Young basil will have small bright green leaves. It will still have that anise-peppery taste, but the bitterness will be less pronounced and there will also be some minty-sweetness. But I use flat-leaf parsley most of the time because I like the taste. I also like the consistency. Old or young, big leaves or small, parsley tends to taste about the same at any stage. If your looking for something different than your everyday-average pesto here are some combinations to try.
Pesto recipe variations
- The Traditional: use the full weight of these ingredients; basil, garlic, pine nuts, parmesan, salt, and olive oil.
- Parsley Pesto: use the full weight of these ingredients; parsley, garlic, pistachio, parmesan, salt, and olive oil.
- The Lemon Twist: Use 1.5 ounces parsley plus .5 ounces of fresh fennel fronds, 2 oz pistachio, .25 oz garlic, the zest of one to two large lemons (added with the herbs), 2 oz grana padano, .25 oz salt, and 3.75 oz olive oil.
- Herb De Province: use equal amounts of fresh thyme, basil, rosemary, oregano, tarragon, and sage. The total amount of herbs should be 2 ounces. Use 2 oz walnuts, one large clove roasted garlic, 2 oz comte´, .25 oz salt, 4 oz olive oil. In this batch, the amount of olive oils goes up a small bit because some of these herbs don’t carry as much moisture as parsley or basil.
- A Tropical Twist: Use 1.5 oz cilantro, .5 oz mint, the zest of a large lime (added with the herbs), 2 oz macadamia, 2 oz dry cojita, and 3.75 oz olive oil.
How to make pesto sauce
- To prepare the herbs for pesto, first, wash them under several rinses of cold water. Remove the stems and any leaves that aren’t good. Hold the leaves you’ll be using in a bowl of cool water. This helps keep the leaves fresh and crisp.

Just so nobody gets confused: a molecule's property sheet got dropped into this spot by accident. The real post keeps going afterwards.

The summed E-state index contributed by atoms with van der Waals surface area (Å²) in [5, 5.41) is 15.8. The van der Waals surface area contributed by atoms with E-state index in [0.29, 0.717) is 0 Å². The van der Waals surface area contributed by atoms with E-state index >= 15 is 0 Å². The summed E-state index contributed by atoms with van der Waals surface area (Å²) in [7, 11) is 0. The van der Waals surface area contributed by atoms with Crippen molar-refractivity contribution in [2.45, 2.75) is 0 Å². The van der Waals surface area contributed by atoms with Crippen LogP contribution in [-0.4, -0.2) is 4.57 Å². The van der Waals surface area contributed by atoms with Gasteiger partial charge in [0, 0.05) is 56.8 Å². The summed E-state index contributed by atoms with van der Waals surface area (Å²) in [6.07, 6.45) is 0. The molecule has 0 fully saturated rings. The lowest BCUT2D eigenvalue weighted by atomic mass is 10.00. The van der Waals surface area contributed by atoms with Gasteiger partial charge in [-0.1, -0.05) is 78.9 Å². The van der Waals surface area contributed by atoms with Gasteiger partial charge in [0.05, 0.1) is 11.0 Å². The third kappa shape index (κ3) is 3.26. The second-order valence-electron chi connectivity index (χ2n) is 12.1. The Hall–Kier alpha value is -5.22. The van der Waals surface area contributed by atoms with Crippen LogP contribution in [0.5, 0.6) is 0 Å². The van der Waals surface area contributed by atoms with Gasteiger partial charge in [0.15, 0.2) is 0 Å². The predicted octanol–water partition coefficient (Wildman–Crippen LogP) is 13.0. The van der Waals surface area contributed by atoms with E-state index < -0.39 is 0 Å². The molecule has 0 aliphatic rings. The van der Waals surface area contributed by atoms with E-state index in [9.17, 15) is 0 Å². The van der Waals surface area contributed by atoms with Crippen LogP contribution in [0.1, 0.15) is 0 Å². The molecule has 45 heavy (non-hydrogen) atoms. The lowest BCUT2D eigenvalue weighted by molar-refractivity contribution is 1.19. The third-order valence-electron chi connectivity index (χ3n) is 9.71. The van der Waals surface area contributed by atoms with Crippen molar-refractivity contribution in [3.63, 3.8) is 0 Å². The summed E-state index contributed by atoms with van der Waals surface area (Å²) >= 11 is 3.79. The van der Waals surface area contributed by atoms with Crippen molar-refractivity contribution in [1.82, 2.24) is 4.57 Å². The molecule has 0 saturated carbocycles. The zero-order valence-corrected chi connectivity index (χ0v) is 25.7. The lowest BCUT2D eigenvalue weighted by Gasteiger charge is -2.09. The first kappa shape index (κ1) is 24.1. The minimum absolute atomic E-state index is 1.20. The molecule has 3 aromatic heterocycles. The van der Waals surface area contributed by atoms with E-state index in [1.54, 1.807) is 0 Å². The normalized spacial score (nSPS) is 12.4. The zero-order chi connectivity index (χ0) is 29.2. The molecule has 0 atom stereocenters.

- Add the olive oil, nuts, garlic, and salt to the bowl of a food processor and pulse until smooth and creamy.
- Add the herbs one handful at a time, draining out most of the cold water. Then puls the parsley until it’s a large chopped consistency.
- Add the cheese and pulse until the mixture is uniform but still has a bit of texture.
How to store pesto
How to refrigerate pesto: store pesto in a covered container in the fridge for up to a week. If you want to prevent the top from browning you can press a piece of plastic wrap directly down over the surface of the pesto. You could also pour a bit of olive oil over the top to cover any herbs. You’ll have to mix in the olive oil the next time you use the pesto so pour sparingly.
How to freeze pesto: pesto can be frozen in small cubes by using an ice cube tray. Just add the pesto to the tray, freeze, then pop the frozen cubes out and add them freezer bag. Cubes can be pulled out individually for use. Pesto can be stored in the freezer for about 3-6 months. Depending on if the bag has just been zipped closed or if they have been sealed airtight.
How to use pesto
Pesto is extremely versatile. Some of my favorite uses are:
- As pasta sauce. Just add it over cooked pasta and you’ve got dinner!
- As a dip for veggies or bread.
- As a seasoning for meatballs! you can try this idea with my recipe for Pesto Pork Meatballs.
- As a salad dressing. Add a splash of olive oil and champagne vinegar to give it a dressing consistency.
- Add it to a braided bread. Yum.
- Use it as a garnish. Try it as a garnish on soup!
Parsley Pesto Sauce Recipe
Makes 10 oz pesto
Flavor profile: herby, nutty, fresh
- 2 oz parsley, fresh, leaves only
- 2 oz pistachios, raw, shelled
- 3.75 olive oil
- .25 flaky salt
- 1 clove garlic
- 2 oz parmesan, finely shredded
- Add the pistachios, garlic, salt, and olive oil to the bowl of a food processor. Pulse until the mixture is smooth.
- Working in two or three batches (depending on the size of your food processor) add the parsley and pulse until the mixture is smooth but the parsley should still have some texture to it.
- Add the parmesan and pulse again until the mixture is a nice consistency that is somewhere in between chunky and smooth sauce.
- Store leftover pesto covered in the fridge for up to one week.